Phil Goff emerged from Labour's caucus meeting yesterday claiming his MPs were unanimous in their backing of both the tone and content of his now-infamous "nationhood" speech. There is no reason to doubt him. Short of doing what is currently the unthinkable - toppling him - the caucus had little option but to weigh in behind their leader - in public at least.
There could be no halfway house. The priority was to present a united front to the world outside. That was evident in Goff and party president Andrew Little, who has acknowledged party members' worries with aspects of the speech, entering the meeting shoulder-to-shoulder.
Given Labour is rating around 30 per cent support in the polls - 20 percentage points behind National - the party could not afford go into the summer recess amidst internal dissent and with questions over the leader's actions unresolved.
Goff insists he was not playing the race card when he gave the speech. If he was not overtly playing the race card, however, he knew perfectly well that he was producing enough evidence - be it the use of loaded language like "porkbone politics" or the choice of a provincial city audience for the speech - to lay himself open to that charge.
Most notable was his focus on the foreshore and seabed issue following his criticism of Hone Harawira and the Maori Party's "sell out" on the emissions trading scheme. Goff looked like he was simply hunting for another Maori-related issue to exploit.
In demanding the Government come clean in its intentions in this area, however, Goff is putting the cart before the horse. The Government is undertaking what Justice Minister Simon Power yesterday described as a "thorough and consultative process" and is not expected to announce before next year what it is going to put in the place of Labour's law once that is repealed.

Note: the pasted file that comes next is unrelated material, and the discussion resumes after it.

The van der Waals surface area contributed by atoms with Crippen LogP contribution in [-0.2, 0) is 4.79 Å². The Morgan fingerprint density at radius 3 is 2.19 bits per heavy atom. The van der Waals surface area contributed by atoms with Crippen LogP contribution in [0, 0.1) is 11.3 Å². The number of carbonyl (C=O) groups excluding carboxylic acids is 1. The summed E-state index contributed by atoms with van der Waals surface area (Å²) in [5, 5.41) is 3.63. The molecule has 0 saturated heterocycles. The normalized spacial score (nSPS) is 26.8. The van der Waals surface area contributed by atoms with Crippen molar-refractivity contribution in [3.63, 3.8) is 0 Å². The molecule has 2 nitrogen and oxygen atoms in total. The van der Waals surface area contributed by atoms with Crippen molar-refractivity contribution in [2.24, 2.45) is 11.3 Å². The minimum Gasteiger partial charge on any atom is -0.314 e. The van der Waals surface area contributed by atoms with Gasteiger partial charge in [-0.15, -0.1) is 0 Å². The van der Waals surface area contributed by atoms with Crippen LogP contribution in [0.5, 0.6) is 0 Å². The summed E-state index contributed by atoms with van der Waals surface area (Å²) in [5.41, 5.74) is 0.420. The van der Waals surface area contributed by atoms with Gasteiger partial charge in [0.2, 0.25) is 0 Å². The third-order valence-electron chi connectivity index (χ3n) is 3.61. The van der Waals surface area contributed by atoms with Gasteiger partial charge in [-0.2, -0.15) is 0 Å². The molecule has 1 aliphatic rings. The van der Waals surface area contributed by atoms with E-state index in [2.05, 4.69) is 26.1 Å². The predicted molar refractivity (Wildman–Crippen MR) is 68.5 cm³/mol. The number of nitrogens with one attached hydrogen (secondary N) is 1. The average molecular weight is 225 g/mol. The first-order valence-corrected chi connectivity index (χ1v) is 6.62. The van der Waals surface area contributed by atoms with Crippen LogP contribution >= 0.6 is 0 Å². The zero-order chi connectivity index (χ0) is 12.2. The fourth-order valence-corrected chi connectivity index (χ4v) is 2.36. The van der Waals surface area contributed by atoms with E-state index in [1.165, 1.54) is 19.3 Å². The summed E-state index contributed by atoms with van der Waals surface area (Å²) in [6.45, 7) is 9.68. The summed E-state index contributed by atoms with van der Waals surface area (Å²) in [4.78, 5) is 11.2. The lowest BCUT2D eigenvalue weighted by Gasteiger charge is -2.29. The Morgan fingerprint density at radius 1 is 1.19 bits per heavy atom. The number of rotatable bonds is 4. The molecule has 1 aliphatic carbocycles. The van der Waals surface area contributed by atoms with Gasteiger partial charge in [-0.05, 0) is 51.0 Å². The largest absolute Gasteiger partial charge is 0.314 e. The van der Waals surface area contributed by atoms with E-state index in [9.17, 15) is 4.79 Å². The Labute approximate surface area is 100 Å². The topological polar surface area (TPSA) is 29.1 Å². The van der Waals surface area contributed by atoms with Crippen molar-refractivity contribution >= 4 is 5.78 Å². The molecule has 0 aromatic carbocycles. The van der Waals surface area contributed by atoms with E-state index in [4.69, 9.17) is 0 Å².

So what has been Goff's motive other than to make political capital by reopening old wounds and then blaming National for doing so? The other question is how much capital.
It is possible the caucus has given Goff limited licence to continue his campaign on the foreshore and seabed for face-saving reasons in the expectation he will quietly drop it. At the end of the day, the race-card option is a dead-end street for a Labour leader because it flies in the face of the party's ethic and tradition.
The PM put it this way yesterday: the tragedy of Phil Goff was that he had made a speech he did not believe in and as a result the Labour Party no longer believed in him. Not quite. The party has to believe in Goff because for the time being it has no one else it can believe in.